Filed Under (music) by Mike Wilton on 26-09-2011
I have been a huge fan of Blink-182 since the 90′s. Cheshire Cat, Buddha, Dude Ranch, and Enema of the State were the soundtrack to my high school years. So when they announced they were back from hiatus in 2009 I was ecstatic. Of course today when they announced you could stream the Neighborhoods album online I was even more ecstatic, but when the album kicked off with the song “Ghost on the Dance Floor” a familiar tune hit my ears. I ran through the catalog of Blink 182 songs in my head, then I dug a little deeper and ran through the catalog of +44 and Angels and Airwaves songs in my head, but when I dialed it back a bit further I remembered a song by the short lived Blink-182 side project Box Car Racer.
For those of you who aren’t familiar with Box Car Racer, they were the very first Blink-182 side project taht formed in 2001. The band stemmed out of boredom between tours following the September 11 attacks as a way for Tom DeLonge and Travis Barker to experiment with material that wasn’t suitable for the Blink-182 sound. During it’s short tenure the band released a self titled album and two singles. The second single off the album was titled “There Is”, and that is where a nearly decade old melody meets the first track on the new Blink-182 album.
Below is a sample from the song Ghost on the Dance floor merged with a sample from the song “There Is” from Box Car Racer’s 2002 release.
There Is A Ghost On The Dance Floor
Though “There Is” is a much slower song, the vocals on “Ghost on the Dance Floor” carry a very familiar tune.
While this one track has haunting similarities to Blink’s original attempt at a more mature sound, I must say that regardless of the comparisons and gripes that the new album “Neighborhoods” is too much like +44, or too much like Angels and Airwaves, or too much whatever, I really like the new album. It’s a solid effort from a band that was off the grid for much too long. If you haven’t checked it out already head over to http://neighborhoods.blink182.com and give it a listen with the “neighbors” in your city.
What are your thoughts? Do you agree with my assessment of the two songs? Let me know your thoughts in the comments below.
Filed Under (music) by Mike Wilton on 26-04-2010
Amidst the media frenzy surrounding the long overdue release of Hole’s album ‘Nobody’s Daughter’ brings with it an ongoing love/hate relationship that has defined Courtney Love and Billy Corgan for years. It started after Corgan attacked Love in an interview with Rolling Stone, which was followed up by a public apology on Facebook last month from Courtney Love that read;
I love you, I love your strong and eternal heart, even love the f***ed up gnarly amazing magnificent bigger-than-god louder-than-love karma of the songs you write and allow me to fly with. We have again created beauty from the agony between us, all the buried and unburied anguish, all that is true, that is gold, that is meant to be is within this endless and somehow eternal cycle of Billy & Courtney. I hope you will take my sincerest apologies for all the thousand ways I sometimes offend you, because I know you are a king, a prince, and my beautiful noble boy. No one will ever force my hand, nothing will come between the truth of what we are:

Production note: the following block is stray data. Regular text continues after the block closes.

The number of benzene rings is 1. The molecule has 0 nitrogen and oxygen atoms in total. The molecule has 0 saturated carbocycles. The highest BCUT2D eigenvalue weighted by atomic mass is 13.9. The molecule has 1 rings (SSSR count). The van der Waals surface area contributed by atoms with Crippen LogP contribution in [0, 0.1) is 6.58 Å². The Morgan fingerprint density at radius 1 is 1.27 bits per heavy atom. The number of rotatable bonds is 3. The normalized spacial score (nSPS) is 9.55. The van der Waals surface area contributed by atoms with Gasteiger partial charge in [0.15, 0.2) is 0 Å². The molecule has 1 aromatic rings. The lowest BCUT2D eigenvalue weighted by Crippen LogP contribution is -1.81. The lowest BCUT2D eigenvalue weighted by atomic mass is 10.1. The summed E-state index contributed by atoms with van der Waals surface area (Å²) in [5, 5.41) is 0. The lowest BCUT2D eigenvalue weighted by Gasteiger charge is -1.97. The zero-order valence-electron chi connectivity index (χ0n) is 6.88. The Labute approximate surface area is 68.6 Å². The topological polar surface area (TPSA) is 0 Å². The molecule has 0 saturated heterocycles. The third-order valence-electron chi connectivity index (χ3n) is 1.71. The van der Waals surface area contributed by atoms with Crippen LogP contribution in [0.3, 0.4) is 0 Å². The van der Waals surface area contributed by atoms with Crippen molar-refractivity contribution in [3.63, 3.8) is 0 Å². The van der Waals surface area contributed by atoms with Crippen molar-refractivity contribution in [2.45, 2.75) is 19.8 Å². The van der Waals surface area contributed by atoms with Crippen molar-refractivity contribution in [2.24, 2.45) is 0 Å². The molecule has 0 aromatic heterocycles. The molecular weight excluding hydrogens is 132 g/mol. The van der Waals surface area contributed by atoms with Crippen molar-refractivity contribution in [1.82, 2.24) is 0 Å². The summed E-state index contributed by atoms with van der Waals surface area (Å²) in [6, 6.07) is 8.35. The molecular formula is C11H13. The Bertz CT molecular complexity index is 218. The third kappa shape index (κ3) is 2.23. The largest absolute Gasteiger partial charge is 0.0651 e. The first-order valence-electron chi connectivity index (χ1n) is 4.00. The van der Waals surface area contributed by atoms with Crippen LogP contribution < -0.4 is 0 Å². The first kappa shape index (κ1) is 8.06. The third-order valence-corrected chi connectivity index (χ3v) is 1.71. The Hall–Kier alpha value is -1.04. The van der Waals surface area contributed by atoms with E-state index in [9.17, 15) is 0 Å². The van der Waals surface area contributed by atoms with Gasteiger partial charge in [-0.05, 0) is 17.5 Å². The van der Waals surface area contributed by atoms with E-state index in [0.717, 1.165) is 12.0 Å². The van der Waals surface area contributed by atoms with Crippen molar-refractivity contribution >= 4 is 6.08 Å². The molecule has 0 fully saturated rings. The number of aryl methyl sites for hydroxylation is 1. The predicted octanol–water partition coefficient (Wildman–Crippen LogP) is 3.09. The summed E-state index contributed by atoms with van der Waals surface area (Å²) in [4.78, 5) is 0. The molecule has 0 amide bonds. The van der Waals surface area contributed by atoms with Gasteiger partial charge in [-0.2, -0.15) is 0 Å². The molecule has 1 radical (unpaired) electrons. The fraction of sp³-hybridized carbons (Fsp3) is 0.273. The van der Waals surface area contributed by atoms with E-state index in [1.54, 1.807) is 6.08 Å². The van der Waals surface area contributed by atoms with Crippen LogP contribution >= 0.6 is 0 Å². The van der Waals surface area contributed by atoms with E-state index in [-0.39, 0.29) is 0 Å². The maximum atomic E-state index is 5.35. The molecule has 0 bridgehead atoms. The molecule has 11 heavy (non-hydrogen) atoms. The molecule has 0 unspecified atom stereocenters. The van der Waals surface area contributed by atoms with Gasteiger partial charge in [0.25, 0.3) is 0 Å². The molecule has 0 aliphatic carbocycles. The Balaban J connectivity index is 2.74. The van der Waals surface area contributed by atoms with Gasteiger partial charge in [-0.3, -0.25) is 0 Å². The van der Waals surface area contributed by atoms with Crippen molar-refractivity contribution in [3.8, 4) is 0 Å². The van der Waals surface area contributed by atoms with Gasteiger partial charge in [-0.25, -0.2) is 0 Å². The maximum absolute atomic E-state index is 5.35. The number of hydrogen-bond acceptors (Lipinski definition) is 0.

Let the forces and the shock and awe loose from its cages, all credit where it is due. I love and you and can never thank you enough.Your soul (and you know this).
But it would seem that this public apology simply wasn’t enough for Corgan, because today he lashed out in a series of tweets clearly aimed at the frontwoman. Below is the thread as it appeared on Twitter.
What are your thoughts on this whole debacle and Corgan’s comeback to last month’s apology from Courtney Love? Do you think this will hurt or help the release of the new Hole album?
Filed Under (music) by Mike Wilton on 26-03-2010
So if you haven’t heard yet, Stone Temple Pilots are back with a brand new single called Between the Lines. Local radio station 106.7 KROQ started playing the song recently and after hearing it for the first time I found a distinct similarity between it and Nirvana’s “Stay Away”.
Any die hard Nirvana fans that have heard the song probably picked up on the similarities as quickly as I did. When Between the Lines reaches the bridge it goes into a sequence that is very reminiscent of the verses to Nirvana’s “Stay Away”. Below are clips from the new Stone Temple Pilots song Between the Lines and a clip from Nirvana’s “Stay Away”. What do you think? Strong similarity or blatant ripoff?
Between the Lines Bridge
Stay Away Verse